Also known as the "Festival of Love," Holi is celebrated throughout India and Nepal—and in Hindu communities across the globe. Traditionally a thanksgiving festival for the spring harvest, Holi is at its most vibrant for two days in northern India. Participants cover each other in brightly-colored dye, and parade through the streets while traditional music provides a whirling soundtrack.
Watch this film to discover more about India
Marilyn's Experience in India
Watch as solo traveler Marilyn Rueckl discovers India, from milking goats in rural Rajasthan and wandering palaces in Jaipur to meeting schoolchildren at an elementary school.
Between April and June, temperatures soar across India. As wild animals venture out in search of water, elephants and tigers can be spotted on early-morning excursions in places like Ranthambore National Park. Parts of the north experience the hottest temperatures of the year, although the Indian Himalayas remain mild. In the south, rainy season brings high humidity and frequent thunderstorms. Hill stations across India provide a respite from the heat, with comparatively mild temperatures and shady forests. And although less than three percent of the Indian population is Christian, Easter is widely celebrated with gift exchanges and festive carnivals.
July marks the beginning of monsoon season in India, with the rains hitting the southwest first. As the season progresses, monsoons make their way up the west coast through September, growing progressively weaker. By the time it reaches the north, the climate feels similar to European summers—with mild, more comfortable temperatures and passing showers. High water levels make this an ideal time to cruise the Ganges River in places like Varanasi, where sunrise and sunset bring pilgrims from around the country to the riverbanks for religious ceremonies.
Monsoon season begins in the northeast, which leaves the rest of northern India warm and sunny—prime season for tourism. Some of India's most iconic festivals, such as Diwali, are celebrated throughout the country.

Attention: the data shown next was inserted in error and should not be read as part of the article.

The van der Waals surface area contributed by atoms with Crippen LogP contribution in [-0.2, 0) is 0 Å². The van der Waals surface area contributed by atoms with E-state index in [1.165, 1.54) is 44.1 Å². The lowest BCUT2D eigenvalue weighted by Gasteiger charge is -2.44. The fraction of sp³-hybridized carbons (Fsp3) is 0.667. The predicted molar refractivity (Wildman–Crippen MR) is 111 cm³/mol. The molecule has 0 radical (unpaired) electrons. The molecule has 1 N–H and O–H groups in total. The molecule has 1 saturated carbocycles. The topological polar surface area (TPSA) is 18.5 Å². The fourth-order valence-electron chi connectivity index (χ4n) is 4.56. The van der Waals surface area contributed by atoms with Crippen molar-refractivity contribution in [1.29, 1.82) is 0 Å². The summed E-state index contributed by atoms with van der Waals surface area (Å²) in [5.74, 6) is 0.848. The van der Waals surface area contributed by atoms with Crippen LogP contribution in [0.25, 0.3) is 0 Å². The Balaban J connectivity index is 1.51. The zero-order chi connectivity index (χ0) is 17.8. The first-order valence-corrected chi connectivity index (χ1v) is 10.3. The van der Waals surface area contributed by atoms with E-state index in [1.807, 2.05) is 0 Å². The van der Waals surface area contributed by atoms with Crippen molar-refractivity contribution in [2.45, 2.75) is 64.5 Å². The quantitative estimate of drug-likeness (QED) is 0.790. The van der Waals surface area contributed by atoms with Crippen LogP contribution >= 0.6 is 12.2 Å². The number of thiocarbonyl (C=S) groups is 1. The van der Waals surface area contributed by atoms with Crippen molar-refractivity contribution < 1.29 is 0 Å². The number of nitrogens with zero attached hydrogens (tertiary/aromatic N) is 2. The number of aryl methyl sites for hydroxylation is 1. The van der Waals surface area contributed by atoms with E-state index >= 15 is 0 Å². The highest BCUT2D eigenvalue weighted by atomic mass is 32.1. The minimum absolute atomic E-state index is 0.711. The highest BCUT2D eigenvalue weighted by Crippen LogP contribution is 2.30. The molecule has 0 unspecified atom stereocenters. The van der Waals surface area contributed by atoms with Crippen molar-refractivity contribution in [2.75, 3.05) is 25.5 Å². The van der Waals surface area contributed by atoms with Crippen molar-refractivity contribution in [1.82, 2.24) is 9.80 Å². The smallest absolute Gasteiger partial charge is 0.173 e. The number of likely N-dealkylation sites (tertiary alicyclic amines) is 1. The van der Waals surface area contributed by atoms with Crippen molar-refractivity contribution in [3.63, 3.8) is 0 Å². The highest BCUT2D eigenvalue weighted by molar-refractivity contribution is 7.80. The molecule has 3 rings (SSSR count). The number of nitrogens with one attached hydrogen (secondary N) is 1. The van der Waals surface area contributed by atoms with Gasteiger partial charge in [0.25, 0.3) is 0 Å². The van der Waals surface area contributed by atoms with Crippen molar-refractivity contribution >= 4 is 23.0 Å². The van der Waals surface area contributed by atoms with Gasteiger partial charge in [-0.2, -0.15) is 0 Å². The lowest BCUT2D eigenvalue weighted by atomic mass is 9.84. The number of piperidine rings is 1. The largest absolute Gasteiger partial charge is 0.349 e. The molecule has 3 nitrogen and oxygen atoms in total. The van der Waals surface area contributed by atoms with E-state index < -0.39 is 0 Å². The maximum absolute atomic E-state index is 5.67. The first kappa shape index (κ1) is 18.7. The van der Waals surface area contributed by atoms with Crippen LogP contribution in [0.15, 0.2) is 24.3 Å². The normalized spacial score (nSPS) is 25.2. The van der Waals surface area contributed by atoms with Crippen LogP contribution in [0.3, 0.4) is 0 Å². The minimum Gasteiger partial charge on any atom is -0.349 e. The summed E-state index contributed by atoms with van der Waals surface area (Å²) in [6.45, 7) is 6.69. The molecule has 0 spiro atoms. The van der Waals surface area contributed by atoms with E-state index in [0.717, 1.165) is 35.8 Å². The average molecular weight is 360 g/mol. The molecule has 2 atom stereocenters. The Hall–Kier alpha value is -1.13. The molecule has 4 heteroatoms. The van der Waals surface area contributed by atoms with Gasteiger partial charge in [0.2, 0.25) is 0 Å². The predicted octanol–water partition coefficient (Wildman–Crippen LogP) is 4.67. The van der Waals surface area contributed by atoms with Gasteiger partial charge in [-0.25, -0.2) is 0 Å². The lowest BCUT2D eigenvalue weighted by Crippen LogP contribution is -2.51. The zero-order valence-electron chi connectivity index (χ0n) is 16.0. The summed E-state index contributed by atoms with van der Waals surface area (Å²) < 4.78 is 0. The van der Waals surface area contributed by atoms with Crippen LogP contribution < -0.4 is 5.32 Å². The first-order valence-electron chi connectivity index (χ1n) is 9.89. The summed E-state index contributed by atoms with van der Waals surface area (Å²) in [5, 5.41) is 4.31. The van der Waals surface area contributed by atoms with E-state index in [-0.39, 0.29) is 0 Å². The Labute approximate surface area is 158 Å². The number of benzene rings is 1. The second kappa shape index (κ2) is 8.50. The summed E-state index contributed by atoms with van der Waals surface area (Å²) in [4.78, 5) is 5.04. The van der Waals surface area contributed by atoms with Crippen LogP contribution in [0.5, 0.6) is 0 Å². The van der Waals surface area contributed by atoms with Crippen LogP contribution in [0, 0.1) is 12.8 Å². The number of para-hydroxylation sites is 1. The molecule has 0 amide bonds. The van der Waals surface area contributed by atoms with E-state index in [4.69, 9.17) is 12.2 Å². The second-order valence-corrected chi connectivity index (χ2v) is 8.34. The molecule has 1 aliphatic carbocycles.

India shines during the celebration of Diwali, the Hindu "Festival of Lights," which honors the victory of light over darkness, knowledge over ignorance, and success over failure. Along with prayers to the fertility god Lakshmi, Diwali inspires breathtaking fireworks displays, parades, and music throughout India.
India's Golden Triangle—Delhi, Agra, and Jaipur—experiences its most comfortable temperatures at this time of year, and sites like the Taj Mahal can be crowded, especially during the Christmas season. Nights are cool throughout the country, and downright cold in rural areas—layers are encouraged.
In November and December, northern India experiences pollution and poor air quality due to farmers burning their fields. Travelers with respiratory health issues are advised to wear a mask while exploring, especially in cities.
The Pushkar Camel Fair in November is Rajasthan's most quirky—and most famous— festival. Farmers, villagers, traders, and tourists gather to do much more than trade livestock—this fair celebrates all things camel-related and beyond. Events include camel races, camel beauty pageants, camel dance recitals, a cricket match, and a mustache competition.
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Our Activity Level rating system ranks adventures on a scale of 1 to 5 to help you determine if a trip is right for you. See the descriptions below for more information about the physical requirements associated with each rating.
Activity Level 1:
Travelers should be able to climb 25 stairs consecutively, plus walk at least 1-2 miles over some uneven surfaces without difficulty. Walks typically last at least 1-2 hours at a time. Altitude can range from zero to 5,000 feet.
Activity Level 2:
Travelers should be able to climb 40 stairs consecutively, plus walk at least 2-3 miles over some uneven surfaces without difficulty. Walks typically last for at least 2-3 hours at a time. Altitude can range from zero to 5,000 feet.
Activity Level 3:
Travelers should be able to climb 60 stairs consecutively, plus walk at least 3 miles over some steep slopes and loose or uneven surfaces without difficulty. Walks typically last for 3 or more hours at a time. Altitude can range from 5,000 to 7,000 feet.
Activity Level 4:
Travelers should be able to climb 80 stairs consecutively, plus walk at least 4 miles over some steep slopes and loose or uneven surfaces without difficulty. Walks typically last for 4 or more hours at a time. Altitude can range from 7,000 to 9,000 feet.
Activity Level 5:
Travelers should be able to climb 100 or more stairs consecutively, plus walk at least 8 miles over some steep slopes and loose or uneven surfaces without difficulty. Walks typically last for 4 or more hours at a time. Altitude can range from 10,000 feet or more.